Sportradar Claim 21% Reduction in Asia Match-Fixing
The Asian Football Confederation and Sportradar have observed a 21% reduction in match-fixing since their partnership began in 2013. The global sports data and analytics company have become heavily embedded in the day-to-day management of global match-fixing policing and anti-corruption in sports. The Asian Football Confederation has at times been a hotbed of this illegal activity, so this significant reduction is a positive indicator of the valuable work both groups are undertaking together.
Without the assistance of technology, the ability to spot match-fixing as it happens around the world is almost impossible. Match-fixing is enabled by an illegal gambling underworld, which Transparency International claims is worth over $400bn a year in Asia. There are a number of firms leading the way in this fight, across all sports, not just football. As they have already demonstrated, Sportradar and the Australian Open worked in tandem to combat match-fixing in Australian tennis. There are several cases for not allowing such a monopoly to evolve in sports analytics, but the benefits of fighting corruption are too beneficial to concern any regulators.
In fact, private companies who are able to divert huge resources to research & development of such innovative tools are being openly encouraged by the entire gambling sector to assist with the growing problem. Sportradar is amongst several firms that are working to develop artificial intelligence systems to detect irregularities in betting data, fraud detection software to trace money-laundering transactions and technical ethics to ensure data protection regulations are fully complied with by all operators in the sector.
Sportradar’s ‘Integrity Services’ Making Real Impact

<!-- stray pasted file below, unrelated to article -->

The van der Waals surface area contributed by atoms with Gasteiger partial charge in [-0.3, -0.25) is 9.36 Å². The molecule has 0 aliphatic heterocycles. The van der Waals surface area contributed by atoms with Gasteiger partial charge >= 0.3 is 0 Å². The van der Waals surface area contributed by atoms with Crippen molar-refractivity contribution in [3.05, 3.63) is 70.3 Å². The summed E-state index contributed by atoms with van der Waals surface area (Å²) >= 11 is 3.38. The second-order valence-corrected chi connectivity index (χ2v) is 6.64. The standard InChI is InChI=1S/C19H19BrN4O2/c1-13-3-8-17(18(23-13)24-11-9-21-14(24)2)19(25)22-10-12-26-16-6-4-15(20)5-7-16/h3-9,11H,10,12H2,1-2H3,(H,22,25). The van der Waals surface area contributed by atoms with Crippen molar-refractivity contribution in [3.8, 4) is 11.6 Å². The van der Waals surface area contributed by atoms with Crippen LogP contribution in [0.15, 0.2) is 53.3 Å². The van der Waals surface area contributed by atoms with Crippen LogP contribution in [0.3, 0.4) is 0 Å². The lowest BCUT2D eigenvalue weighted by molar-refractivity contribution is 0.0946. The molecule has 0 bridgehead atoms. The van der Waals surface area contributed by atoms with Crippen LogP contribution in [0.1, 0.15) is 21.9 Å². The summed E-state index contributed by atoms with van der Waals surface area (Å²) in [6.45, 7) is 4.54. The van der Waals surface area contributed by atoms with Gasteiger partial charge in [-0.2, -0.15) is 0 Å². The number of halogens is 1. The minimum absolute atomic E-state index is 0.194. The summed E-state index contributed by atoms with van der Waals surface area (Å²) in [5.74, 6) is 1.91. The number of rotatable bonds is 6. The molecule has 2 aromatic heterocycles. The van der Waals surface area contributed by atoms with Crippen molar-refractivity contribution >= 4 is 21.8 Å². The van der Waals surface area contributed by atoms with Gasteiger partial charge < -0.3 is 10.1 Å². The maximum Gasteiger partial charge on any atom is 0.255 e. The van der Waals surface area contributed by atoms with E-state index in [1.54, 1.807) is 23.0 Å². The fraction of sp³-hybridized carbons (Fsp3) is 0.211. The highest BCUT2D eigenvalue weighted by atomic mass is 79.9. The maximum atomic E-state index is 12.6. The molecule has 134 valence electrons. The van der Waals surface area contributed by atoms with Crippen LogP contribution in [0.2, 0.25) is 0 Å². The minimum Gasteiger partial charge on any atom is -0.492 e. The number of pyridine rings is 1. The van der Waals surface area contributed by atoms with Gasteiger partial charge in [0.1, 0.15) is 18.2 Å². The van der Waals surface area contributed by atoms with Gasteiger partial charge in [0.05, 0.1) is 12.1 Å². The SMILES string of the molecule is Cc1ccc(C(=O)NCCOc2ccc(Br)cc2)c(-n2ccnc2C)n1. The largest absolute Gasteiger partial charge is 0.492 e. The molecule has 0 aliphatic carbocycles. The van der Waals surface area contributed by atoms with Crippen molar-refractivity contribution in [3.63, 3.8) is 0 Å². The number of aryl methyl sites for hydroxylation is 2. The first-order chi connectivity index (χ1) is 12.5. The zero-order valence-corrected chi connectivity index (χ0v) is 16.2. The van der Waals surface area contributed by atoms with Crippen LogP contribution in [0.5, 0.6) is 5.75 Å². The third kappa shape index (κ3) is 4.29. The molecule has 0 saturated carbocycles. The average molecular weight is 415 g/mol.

The initial partnership agreement struck between the Asian Football Confederation was made under some very severe circumstances. Back then, widespread corruption and match-fixing were present in all levels of Asian football. The problem had become so serious that many western-based betting companies simply refused to offer markets on Asian football due to the risk of corruption in the game. Swiss-based Sportradar has led the fight against corruption in the AFC since 2013, and due to its successful work so far has seen the agreement extended through the 2023 AFC Asian Cup.
There was reason to suspect that organized criminals had completely taken over the integrity of the game in some countries. It was clear to see why. Match-fixing and making fraudulent bets from these games is a sure way to profit, and launder dirty money through seemingly legitimate sources. Moreover, the penalties for being caught engaging in these financial crimes are far softer than typical racketeering, drug smuggling and corruption scandals. For these reasons, sport integrity has had to contend against highly organized criminal groups or cartels that previously moved large amounts of drugs, people and weapons. This caliber of the criminal is proving difficult to hinder.